Yes, I too am subjected to having medications swapped all the time…. what is unfortunate is that since my medications are for chronic pain, I am looked at like less than dirt. I have suffered with debilitating chronic back pain for years, as my spine has degenerated more and more. I also have no insurance to pay for medication, so I am forced to go with the lowest prices. My K-Mart pharmacy use to be great about ordering in certain brands of medication, not any longer. The new pharmacist refuses to do so. Sad, as I have shopped and spent a lot of money with them over the years. Now, they carry only Zydus, which is from India and gives me absolutely no relief! Worse, they don’t care!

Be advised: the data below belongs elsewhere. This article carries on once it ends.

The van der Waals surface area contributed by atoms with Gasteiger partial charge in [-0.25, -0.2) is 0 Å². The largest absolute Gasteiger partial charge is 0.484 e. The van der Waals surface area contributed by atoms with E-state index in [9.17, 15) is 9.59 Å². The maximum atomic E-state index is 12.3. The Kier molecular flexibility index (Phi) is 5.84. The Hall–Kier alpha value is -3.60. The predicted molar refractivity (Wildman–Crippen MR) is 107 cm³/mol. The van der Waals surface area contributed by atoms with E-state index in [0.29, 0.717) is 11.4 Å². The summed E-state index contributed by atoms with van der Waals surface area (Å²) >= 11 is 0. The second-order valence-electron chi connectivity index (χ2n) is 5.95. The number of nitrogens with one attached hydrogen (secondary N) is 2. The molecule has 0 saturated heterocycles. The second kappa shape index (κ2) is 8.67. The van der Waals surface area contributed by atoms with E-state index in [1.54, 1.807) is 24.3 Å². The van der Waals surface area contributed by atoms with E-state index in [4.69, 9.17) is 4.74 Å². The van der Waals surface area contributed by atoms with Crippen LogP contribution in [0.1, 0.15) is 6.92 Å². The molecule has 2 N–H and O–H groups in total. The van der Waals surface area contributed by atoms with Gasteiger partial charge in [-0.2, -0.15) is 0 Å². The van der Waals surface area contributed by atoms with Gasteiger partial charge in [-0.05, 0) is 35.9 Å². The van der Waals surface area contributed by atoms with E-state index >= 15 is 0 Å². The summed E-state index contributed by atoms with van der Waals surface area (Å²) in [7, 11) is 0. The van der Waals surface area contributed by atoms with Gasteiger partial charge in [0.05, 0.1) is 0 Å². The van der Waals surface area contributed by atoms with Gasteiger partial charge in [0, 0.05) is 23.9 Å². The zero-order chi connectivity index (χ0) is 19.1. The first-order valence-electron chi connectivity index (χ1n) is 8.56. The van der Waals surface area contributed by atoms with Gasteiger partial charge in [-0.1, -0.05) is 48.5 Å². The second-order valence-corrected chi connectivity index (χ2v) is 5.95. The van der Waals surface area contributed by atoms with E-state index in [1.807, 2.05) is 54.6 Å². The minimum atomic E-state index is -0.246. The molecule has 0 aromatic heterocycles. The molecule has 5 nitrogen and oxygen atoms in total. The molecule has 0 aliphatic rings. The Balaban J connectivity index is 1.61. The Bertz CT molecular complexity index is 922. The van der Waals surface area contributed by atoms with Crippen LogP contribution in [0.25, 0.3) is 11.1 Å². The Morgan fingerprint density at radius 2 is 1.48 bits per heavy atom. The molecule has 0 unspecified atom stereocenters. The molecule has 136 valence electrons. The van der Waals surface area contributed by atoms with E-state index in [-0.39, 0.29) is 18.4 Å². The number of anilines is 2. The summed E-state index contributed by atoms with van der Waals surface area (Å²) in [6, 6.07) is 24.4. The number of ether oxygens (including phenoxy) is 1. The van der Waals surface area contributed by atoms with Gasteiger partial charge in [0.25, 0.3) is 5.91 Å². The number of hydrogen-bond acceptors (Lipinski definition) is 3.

I am a registered pharmacist and have worked in the generic and brand pharmaceutical industry for 31 years. I guess the rules for drug integrity have changed. I am presently working in a chain pharmacy and have seen drugs on the shelves coming from all over the world, why, because they are cheap and that’s what we want in this country. I have drugs from: Island of Malta, Slovenia, Croatia, India, China, Taiwan and Poland just to name a few.

It is a joke to believe that the FDA has been to these countries to truly perform inspections of the manufacturing plants.

Pharmaceutical companies moved production to India, China and other countries because of economic reasons due to the fact that there is no EPA, Osha, and minimal if any oversight from any government regulatory group.